Let everything that has breath praise the Lord. Hallelujah! Psalm 150
On our mission trip in Honduras the week before last, I experienced what I will call a small, but significant, epiphany. One afternoon, after putting the finishing touches on the interior and exterior of a small urban church we painted, in 100-degree heat, my team prepared to venture up into the mountains for a feast. There, at a small mission church, we would worship with the villagers, and treat them to a picnic and pass out gifts bags we had thoughtfully prepared.
These villagers were the poorest of the poor. We were told that they considered peanut butter a great luxury, so we made 150 peanut butter and jelly sandwiches, and brought along 150 bags of chips, 150 gift bags, and several watermelons for dessert.
There was great excitement as we approached the village of Chasnigua–among us St. James-ers, and among those who saw us coming and gave chase. Our driver slowed when we passed the one-room schoolhouse, where class was still in session. The children came to the window, waving and cheering; as we continued on our way, the teacher dismissed her students to ensure they wouldn’t miss our visit. They exploded from the schoolhouse and gave chase, running behind our caravan until it reached the church. Even then, we could see that some of the children wore shoes, but that many did not and we were grateful that in addition to the food, we’d brought three dozen pairs of plastic flip-flops in children’s sizes.
The heart of Chasnigua is its cinderblock Episcopal Church, which is slightly larger than our own chapel. Padre Pena, the priest, rang the bell, as a town crier would, and people began gathering in the church and, when space ran out, around it curious about what these gringos were doing in their part of the world.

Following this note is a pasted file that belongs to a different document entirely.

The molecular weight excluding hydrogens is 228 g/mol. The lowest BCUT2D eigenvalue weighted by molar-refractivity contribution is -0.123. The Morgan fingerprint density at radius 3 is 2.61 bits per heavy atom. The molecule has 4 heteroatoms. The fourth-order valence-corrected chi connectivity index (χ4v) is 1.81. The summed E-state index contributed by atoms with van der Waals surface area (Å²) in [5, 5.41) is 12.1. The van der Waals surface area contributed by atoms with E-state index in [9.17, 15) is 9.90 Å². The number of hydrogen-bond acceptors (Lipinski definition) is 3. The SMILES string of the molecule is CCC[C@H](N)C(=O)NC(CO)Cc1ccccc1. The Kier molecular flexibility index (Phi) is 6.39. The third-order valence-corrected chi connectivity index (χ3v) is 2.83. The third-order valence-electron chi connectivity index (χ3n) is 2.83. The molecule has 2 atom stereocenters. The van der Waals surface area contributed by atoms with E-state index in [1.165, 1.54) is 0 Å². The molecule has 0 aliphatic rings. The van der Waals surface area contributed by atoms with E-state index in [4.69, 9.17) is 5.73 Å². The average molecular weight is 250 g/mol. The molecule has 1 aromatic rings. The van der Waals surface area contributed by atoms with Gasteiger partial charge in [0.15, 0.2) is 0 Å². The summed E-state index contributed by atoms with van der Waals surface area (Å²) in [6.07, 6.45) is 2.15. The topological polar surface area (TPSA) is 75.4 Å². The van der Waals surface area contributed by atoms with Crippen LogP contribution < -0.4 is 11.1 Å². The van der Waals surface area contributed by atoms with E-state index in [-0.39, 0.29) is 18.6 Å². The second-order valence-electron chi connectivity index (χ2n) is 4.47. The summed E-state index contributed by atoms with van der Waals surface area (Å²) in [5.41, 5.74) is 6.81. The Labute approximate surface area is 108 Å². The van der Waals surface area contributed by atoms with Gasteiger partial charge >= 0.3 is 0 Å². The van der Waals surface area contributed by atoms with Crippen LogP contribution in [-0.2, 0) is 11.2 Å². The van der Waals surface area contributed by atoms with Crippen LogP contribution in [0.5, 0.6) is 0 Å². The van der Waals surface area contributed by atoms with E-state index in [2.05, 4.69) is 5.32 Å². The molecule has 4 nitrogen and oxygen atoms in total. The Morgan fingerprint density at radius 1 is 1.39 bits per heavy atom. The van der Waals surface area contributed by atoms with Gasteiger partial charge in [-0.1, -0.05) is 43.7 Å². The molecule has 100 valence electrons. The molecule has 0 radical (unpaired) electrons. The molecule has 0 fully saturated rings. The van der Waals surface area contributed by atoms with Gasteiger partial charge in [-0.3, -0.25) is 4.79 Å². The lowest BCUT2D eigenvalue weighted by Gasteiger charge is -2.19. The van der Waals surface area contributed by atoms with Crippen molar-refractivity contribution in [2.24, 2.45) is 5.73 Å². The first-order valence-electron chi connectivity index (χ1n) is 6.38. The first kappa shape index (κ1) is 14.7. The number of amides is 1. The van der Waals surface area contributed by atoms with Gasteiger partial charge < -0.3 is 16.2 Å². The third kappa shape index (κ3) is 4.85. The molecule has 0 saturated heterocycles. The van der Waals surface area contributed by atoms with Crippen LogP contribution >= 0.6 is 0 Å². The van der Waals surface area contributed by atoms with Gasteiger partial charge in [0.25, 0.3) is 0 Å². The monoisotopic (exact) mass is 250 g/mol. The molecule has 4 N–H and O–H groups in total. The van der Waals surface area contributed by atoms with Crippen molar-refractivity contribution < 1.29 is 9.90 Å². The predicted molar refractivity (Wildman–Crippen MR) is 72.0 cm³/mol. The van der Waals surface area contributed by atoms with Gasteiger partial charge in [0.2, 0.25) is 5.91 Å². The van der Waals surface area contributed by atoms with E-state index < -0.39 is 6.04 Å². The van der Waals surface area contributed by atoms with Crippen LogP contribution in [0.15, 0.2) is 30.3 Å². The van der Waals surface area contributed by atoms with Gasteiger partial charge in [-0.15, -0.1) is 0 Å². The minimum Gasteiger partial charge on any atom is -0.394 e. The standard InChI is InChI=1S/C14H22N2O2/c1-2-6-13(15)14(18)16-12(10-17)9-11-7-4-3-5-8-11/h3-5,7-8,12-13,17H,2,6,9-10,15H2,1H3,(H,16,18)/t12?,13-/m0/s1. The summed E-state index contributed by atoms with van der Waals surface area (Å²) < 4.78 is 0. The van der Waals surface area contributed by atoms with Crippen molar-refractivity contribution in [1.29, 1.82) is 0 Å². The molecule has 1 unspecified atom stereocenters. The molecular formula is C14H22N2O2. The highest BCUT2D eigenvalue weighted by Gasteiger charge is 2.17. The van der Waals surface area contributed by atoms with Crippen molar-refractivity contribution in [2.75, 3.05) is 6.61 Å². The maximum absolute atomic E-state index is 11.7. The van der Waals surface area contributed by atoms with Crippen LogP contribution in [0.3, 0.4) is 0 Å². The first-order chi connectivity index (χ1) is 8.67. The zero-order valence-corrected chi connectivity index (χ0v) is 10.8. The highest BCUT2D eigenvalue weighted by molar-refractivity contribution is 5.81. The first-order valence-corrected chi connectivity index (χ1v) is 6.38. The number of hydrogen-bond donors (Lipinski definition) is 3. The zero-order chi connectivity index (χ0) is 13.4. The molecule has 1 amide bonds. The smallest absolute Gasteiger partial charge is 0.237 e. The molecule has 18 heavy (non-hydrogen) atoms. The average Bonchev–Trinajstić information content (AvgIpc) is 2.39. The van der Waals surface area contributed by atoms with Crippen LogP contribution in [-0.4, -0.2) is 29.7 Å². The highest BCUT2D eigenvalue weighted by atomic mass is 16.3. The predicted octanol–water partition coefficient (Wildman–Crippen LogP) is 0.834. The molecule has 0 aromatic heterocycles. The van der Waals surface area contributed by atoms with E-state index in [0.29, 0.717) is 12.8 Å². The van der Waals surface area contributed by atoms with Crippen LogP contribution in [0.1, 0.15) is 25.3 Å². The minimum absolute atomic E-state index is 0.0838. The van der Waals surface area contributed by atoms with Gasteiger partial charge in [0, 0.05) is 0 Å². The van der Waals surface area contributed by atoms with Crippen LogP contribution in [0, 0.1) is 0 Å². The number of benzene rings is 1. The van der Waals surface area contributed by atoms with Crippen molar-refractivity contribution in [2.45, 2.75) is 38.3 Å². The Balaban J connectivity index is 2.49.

Padre Pena eventually told the overflow crowd who we were, and that we had come to offer a feast of food and gifts in the name of Jesus Christ. After a short homily on two of the Ten Commandments, Padre Pena, with his deacon Jaime playing guitar, led us in a rousing rendition of the hymn Jesús está aquí or Jesus is here.
Soon enough in this little cement room packed with young mothers and their babies, ancient matriarchs without teeth and young men with machetes notched in their belts for their work in the sugar cane fields, my own friends from St. James s and more children than you could begin to count soon enough, we were up on our feet, clapping and singing, all of us aglow with this glimpse of happiness we were being given. I looked around the church and I thought to myself, Jesus really is here! Here in this cinderblock box whose bright gold paint job reminds me of a tacky Mexican restaurant! He is here at this altar, strewn with plastic flowers and a strand of Christmas lights! He is here!” I felt it right here.